The enduring impact of skilled immigrants
Italian immigrants pose for a photo in the central courtyard of a hostel for immigrants in the Brazilian state of Sao Paulo in 1890.
Guiherme Gaensly (public domain)
In the mid-19th century, shortages of food and workers in Brazil pushed immigration to the forefront of the political agenda. The country needed talented people to settle and develop rural communities. Brazil’s political leaders hoped that the solution lay in a massive influx of Europeans immigrants coming to the country.
A paper in the October issue of the American Economic Journal: Applied Economics, examines historical data to estimate the impact that a state-sponsored settlement program had on local communities in the state of Sao Paulo. The program was designed to lure high skilled immigrants — through the prospect of owning land — to uninhabited agricultural communities that would produce food for growing urban areas.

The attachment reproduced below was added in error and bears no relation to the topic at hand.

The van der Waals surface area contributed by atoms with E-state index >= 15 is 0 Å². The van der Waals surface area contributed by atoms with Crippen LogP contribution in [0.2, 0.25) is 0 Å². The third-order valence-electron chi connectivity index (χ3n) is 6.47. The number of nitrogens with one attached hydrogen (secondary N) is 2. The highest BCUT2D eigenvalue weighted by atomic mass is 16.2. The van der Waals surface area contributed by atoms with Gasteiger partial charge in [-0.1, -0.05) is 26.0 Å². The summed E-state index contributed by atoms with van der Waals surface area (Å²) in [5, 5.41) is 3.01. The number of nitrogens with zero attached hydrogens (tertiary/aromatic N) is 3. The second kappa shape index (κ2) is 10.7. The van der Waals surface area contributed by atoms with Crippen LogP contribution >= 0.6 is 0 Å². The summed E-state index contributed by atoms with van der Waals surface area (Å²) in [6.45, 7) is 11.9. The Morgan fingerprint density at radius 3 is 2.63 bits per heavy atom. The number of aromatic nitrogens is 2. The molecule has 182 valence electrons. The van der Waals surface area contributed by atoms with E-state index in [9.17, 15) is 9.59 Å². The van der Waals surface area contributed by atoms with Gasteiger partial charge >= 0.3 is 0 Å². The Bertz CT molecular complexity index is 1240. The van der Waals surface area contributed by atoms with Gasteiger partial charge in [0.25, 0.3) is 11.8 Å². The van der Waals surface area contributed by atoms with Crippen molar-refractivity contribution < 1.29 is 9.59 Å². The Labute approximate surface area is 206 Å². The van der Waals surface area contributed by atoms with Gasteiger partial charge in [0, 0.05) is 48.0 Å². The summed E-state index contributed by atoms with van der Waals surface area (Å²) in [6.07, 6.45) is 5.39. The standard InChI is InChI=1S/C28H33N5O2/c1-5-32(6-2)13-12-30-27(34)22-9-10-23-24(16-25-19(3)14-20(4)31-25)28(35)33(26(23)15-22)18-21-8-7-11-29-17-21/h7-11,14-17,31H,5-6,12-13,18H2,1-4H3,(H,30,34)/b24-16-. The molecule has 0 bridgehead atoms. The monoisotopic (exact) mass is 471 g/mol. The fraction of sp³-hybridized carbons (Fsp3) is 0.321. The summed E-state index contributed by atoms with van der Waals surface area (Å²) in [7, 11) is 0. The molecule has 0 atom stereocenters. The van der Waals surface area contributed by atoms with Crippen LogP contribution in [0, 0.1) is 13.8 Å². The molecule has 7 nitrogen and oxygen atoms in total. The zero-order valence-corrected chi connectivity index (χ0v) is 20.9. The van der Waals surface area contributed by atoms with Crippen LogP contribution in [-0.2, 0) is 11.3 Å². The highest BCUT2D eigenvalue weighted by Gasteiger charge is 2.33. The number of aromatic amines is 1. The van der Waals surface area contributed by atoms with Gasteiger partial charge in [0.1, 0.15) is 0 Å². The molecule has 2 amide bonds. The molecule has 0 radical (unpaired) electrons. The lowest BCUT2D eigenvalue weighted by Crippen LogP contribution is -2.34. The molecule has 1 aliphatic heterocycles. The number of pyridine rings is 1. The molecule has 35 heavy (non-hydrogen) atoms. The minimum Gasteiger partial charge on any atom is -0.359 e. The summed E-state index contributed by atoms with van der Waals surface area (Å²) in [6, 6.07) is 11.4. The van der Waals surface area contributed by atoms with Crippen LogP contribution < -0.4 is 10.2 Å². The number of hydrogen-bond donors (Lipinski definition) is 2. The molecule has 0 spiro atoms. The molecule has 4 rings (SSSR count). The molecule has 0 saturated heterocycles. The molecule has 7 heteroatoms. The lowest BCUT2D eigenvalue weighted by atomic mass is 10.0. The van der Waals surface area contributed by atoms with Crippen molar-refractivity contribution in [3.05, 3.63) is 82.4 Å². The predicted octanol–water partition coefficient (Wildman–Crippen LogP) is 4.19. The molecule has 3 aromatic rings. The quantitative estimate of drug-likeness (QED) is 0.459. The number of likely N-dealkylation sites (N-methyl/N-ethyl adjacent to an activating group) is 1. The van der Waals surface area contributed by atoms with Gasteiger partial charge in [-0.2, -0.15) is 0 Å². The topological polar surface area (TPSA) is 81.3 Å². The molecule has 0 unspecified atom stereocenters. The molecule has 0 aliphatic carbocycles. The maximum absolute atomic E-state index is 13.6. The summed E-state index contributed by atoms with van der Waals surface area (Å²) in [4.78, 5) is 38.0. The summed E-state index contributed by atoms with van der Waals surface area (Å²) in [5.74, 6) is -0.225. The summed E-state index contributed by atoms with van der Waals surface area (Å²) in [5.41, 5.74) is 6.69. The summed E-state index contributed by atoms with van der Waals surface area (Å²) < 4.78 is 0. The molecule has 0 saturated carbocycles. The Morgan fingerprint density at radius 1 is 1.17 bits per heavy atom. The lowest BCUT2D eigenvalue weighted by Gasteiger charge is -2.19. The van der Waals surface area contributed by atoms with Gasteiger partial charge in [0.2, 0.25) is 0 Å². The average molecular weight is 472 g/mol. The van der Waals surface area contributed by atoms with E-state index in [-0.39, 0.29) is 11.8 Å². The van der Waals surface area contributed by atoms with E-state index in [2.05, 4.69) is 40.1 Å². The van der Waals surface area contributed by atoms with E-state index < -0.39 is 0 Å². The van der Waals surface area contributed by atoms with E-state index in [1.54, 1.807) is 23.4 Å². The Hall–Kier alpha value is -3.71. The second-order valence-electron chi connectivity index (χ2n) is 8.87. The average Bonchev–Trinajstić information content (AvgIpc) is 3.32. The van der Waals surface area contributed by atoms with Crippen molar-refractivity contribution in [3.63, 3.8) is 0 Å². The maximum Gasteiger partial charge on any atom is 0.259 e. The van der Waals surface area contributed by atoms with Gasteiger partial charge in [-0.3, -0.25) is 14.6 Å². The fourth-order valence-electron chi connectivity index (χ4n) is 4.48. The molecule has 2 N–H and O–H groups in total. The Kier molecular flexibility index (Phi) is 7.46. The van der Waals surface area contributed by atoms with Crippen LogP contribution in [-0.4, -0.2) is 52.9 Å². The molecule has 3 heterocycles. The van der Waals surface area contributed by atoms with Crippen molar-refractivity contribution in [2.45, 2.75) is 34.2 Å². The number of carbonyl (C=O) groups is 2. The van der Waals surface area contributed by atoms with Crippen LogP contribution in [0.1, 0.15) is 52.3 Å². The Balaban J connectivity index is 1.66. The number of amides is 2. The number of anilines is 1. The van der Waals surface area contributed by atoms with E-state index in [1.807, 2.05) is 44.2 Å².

Authors Rudi Rocha, Claudio Ferraz, and Rodrigo R. Soares measured the long-term impacts of this settlement program on education and income growth in these rural colonies. They found that the places where highly skilled European immigrants settled experienced long-lasting impacts. Indeed, the effects persisted more than a century all the way up to the year 2000, with individuals in those respective communities having on average a half-year more schooling and 15 percent higher income.
Figure A2 from Rocha et al. (2017)
In the chart above, the authors compare literacy rates in settlements to the overall average across all municipalities in the state of Sao Paulo.
Using data from various Annual Statistical Reports of Sao Paulo and also the report of the Secretariat of Agriculture, the authors estimate that the average literacy rate in settlements around the turn of the 20th century was 40 percent, compared to the statewide average of 12 percent in 1890 and 23 percent in 1920.